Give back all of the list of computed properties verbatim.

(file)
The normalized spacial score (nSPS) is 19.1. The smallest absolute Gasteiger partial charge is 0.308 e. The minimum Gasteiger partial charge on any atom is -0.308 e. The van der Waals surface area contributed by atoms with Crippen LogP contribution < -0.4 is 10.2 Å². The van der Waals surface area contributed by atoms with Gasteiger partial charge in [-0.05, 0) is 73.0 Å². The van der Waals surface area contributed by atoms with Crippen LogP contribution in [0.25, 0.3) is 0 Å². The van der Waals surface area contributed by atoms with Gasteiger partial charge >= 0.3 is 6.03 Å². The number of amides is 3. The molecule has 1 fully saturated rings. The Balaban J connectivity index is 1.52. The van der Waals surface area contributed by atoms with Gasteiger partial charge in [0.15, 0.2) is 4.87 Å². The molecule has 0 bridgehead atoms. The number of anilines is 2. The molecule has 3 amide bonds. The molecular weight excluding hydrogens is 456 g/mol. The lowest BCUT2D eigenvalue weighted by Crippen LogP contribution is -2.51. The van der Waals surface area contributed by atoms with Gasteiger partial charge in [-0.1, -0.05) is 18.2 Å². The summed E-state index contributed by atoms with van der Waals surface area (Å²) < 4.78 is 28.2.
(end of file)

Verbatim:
The normalized spacial score (nSPS) is 19.1. The smallest absolute Gasteiger partial charge is 0.308 e. The minimum Gasteiger partial charge on any atom is -0.308 e. The van der Waals surface area contributed by atoms with Crippen LogP contribution < -0.4 is 10.2 Å². The van der Waals surface area contributed by atoms with Gasteiger partial charge in [-0.05, 0) is 73.0 Å². The van der Waals surface area contributed by atoms with Crippen LogP contribution in [0.25, 0.3) is 0 Å². The van der Waals surface area contributed by atoms with Gasteiger partial charge >= 0.3 is 6.03 Å². The number of amides is 3. The molecule has 1 fully saturated rings. The Balaban J connectivity index is 1.52. The van der Waals surface area contributed by atoms with Gasteiger partial charge in [0.15, 0.2) is 4.87 Å². The molecule has 0 bridgehead atoms. The number of anilines is 2. The molecule has 3 amide bonds. The molecular weight excluding hydrogens is 456 g/mol. The lowest BCUT2D eigenvalue weighted by Crippen LogP contribution is -2.51. The van der Waals surface area contributed by atoms with Gasteiger partial charge in [-0.1, -0.05) is 18.2 Å². The summed E-state index contributed by atoms with van der Waals surface area (Å²) < 4.78 is 28.2.